Female foeticide: Quack's women patients were first to defend her
A row of 5 pregnant women, seated on a terrace and awaiting their turn for an abortion, were in for a shock. The women had come from neighboring districts, and as per their “doctor’s” instructions, they were only from villages and not the main town. Four of them had already been given abortion pills, while the last one was waiting for her turn.
Officials of the Tamil Nadu Medical Rural and Health Services walked in, after setting up a trap for 48-year-Anandi, the quack who had been running the sex-selective abortion racket for three years. Anandi’s racket had operated out of a dingy bedroom and a small terrace.
As the officers swooped in on her, she was still unrelenting. Scampering around to hide the medicines and the ultrasound machine, she put up a struggle. The women waiting in her terrace also defended her until the officials had to pull them aside for further investigation.
Officials from the Tamil Nadu Medical and Rural Health Services first received an anonymous tip a few weeks ago. “We deployed a team of 5, led by senior official Rajendran, and stayed in the town for 15-20 days to closely monitor the quack’s activity,” an official from the team said to TNM.
Anandi worked out of her terrace with an ultrasound machine which, by law, only an authorized technician can operate. Abortion pills, equipment and money were sprawled across.
A senior official of the Medical and Rural Health Services said women in their 4th or 5th month of pregnancy would approach Anandi and once the sex of their baby was determined as female, she would perform an abortion.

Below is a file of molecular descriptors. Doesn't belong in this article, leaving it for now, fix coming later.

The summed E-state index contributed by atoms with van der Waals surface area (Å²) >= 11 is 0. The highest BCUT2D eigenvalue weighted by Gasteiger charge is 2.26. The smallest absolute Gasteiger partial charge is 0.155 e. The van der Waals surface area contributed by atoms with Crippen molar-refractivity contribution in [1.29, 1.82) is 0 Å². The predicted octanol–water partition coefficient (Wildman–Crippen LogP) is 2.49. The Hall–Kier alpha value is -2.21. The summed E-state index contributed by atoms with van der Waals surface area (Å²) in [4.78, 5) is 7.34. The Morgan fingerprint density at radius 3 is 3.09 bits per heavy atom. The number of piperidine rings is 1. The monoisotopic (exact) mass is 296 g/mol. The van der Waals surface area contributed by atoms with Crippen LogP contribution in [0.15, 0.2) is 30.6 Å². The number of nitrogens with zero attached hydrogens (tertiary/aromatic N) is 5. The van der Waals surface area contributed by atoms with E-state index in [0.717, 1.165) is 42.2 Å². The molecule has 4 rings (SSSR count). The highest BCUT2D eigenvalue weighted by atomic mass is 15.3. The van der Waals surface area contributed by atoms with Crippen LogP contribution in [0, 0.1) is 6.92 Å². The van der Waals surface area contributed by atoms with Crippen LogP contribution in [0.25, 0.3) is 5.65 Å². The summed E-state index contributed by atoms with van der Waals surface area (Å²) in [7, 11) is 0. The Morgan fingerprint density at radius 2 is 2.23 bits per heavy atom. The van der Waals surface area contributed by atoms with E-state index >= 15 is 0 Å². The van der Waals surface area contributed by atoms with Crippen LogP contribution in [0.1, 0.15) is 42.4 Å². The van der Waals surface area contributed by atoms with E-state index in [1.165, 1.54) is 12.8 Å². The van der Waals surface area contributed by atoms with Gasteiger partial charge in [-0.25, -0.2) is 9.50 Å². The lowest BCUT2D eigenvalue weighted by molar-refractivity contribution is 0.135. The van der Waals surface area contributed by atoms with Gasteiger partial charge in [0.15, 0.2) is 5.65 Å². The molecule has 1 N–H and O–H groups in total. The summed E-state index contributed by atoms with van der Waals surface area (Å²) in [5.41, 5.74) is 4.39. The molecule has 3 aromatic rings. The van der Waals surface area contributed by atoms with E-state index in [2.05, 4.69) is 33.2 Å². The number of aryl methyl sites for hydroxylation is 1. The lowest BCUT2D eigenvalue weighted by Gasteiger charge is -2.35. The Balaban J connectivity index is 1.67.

The abortion was nothing short of gory.
“She charged 1,000 to 5,000 rupees for the sex determination and 10,000 rupees for the abortion. Anandi would render women unconscious with chloroform and administer a vaginal pill. We also suspect that in some cases she was allegedly pulling out the fetuses manually,” he said.
The official said, “We have remanded her. She has been booked under Pre-Conception and Pre-Natal Diagnostics Act, the Medical Termination of Pregnancy Act, 1971, IPC sections 420 (cheating) and 419 (cheating by impersonation) read with section 15 (3) (2) of the Indian Medical Council Act 1956 and 315 (feticide)” he said, adding, “The woman’s operations were all covert and most of the women who approached her were from neighbouring villages. They had a code and communicated secretly. She had certain rules like no men allowed, no pant or shirt allowed.”
Under the Pre-Conception and Pre-Natal Diagnostics Act, a person can be imprisoned up to three years and fined Rs 10,000. Under the Medical Termination of Pregnancy Act, 1971, if a person who willfully refuses to comply with the regulations made, he/she will be fined Rs 1,000. “We found that these were not stringent enough provisions, so we booked her under the Indian Medical Council Act in which a person can be imprisoned for up to 5 years and pay Rs.5 lakh. She is currently in Vellore Jail.,” he said, adding, “What was disheartening for us was that the women she was performing abortions on came in defense of her. That shows how much of female foeticide is present in villages.”
There is still a "strong preference" for the male child by parents who have offsprings of both gender as trust in a girls competence level remains "shaky", a survey conducted in the national capital has found.
All India Womens Conference (AIWC), which conducted the two-month-long study, released the findings on Wednesday on the occasion of the launch of its year-long campaign Wings to Fly: Celebrating the Girl Child.
"There seems to be a strong preference for the male child. Trust in a girls competence level is still low and appears shaky. Families are scantly aware of government schemes for the girl child. They had little view on how to take the help of police, law, doctors, counsellors."